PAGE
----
« Continue Browsing

e-mail article Print     e-mail article E-mail

Published September 16 2011

Morast: Britney more than just artist – she’s art

Run through a list of our society’s most polarizing topics, and you’ll see the usual subjects: religion, politics, sports and George Lucas’ tinkering of the “Star Wars” franchise.

We need to add Britney Spears to the list. Now.

Why? Because lately, nothing I say draws more shocked faces, irate eyes and combustible responses than mentioning “I’m lovin’ Britney’s latest album” or “I can’t get enough of Brit Brit’s ‘I Wanna Go.’ ”

Part of this is because I associate with snobs. They hate everything.

But even the most average, everyday acquaintance looks at me like I’m a member of the Taliban after I declare anything positive about the pop star who says she’s been the American dream since she was 17.

Apparently she’s wrong, because anecdotal evidence suggests Britney’s more like an American enemy, one of those stateside villains our country casually attacks because they believe she’s an example of everything that’s wrong with our greedy, celebrity-obsessed world.

Then there’s the talent police who will tell anyone who’s not deaf that Britney can’t sing without auto-tune and that she lip-syncs on stage.

They’re right, but they’re also completely wrong.

Because while Britney’s an easy target for the people who never say anything they haven’t heard before, she’s also very misunderstood.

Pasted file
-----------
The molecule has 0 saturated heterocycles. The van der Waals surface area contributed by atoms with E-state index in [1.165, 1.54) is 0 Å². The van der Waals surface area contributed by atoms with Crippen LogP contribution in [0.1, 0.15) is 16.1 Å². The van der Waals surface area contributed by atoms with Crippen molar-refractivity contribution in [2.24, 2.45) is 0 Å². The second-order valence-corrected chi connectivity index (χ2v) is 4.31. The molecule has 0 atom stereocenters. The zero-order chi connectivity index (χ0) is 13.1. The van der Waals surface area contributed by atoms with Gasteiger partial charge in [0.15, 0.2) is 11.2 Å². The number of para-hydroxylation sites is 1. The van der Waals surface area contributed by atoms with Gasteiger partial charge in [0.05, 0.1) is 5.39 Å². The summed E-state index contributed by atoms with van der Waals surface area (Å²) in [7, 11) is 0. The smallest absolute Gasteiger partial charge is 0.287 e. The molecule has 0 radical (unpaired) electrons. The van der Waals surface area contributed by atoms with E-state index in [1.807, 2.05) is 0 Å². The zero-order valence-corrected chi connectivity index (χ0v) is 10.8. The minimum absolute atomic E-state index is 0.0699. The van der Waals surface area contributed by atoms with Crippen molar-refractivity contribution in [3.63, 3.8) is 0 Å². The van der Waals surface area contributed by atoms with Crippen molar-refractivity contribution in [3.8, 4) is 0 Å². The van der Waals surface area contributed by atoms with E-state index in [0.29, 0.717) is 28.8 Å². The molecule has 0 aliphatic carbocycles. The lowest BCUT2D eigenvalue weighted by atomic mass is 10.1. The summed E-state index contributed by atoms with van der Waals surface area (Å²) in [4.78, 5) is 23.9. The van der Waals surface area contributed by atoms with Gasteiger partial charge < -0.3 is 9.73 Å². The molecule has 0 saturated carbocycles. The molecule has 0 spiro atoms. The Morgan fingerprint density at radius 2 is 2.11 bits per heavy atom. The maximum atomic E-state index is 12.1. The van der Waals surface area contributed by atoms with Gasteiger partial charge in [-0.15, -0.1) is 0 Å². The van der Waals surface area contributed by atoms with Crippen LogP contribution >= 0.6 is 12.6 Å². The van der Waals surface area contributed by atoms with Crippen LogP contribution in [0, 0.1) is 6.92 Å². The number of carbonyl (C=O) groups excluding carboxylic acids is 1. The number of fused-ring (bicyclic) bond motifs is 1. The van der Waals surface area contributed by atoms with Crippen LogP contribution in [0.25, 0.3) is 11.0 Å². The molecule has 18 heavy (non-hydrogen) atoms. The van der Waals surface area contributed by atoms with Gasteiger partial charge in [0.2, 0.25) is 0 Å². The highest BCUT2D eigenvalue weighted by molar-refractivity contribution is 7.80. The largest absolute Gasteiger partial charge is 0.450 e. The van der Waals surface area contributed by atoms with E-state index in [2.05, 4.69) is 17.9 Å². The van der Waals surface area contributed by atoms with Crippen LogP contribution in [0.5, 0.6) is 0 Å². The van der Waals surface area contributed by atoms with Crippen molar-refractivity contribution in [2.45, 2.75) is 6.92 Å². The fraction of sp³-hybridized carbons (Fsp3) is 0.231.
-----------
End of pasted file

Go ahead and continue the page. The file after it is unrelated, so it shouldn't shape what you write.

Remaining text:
She’s hated because people feel she’s an inadequate voice for her generation or because she doesn’t write songs that try to capture the malaise of life itself.

They decry her star status because she’s not an “artist” – whatever that means.

But these critics are overlooking one major distinction: Britney isn’t the artist; she’s the art project.

She’s the person singing songs written by brilliant writers. Her albums were produced by people who manipulate music the way painters exploit colors. She’s wearing clothes designed by people who see fabric as creative thread. And she’s dancing moves conceived as physical expressions of today’s world.

She’s the blank piece of canvas these artists can color with their creative whims.

It’s kind of sad, actually.

It’s also beautiful, because pop stars like Britney exist as living, breathing pieces of art that walk among us.

They sacrifice their freedom so other people can express their dreams.

And like all good art, they represent a vision of the future that many people aren’t ready to see.

I see it. And I love praising it. I just hope the people around me start getting it.

Fargo’s karaoke queen

Cassandra Mae Jopp could be crowned a karaoke queen tonight.

The Fargo woman is part of the final four – two men, two women – competing for the “King” and “Queen” titles on ABC’s “Karaoke Battle USA.”

See if she gets the crown at 8 tonight.

Readers can reach Forum Features Editor Robert Morast at (701) 241-5518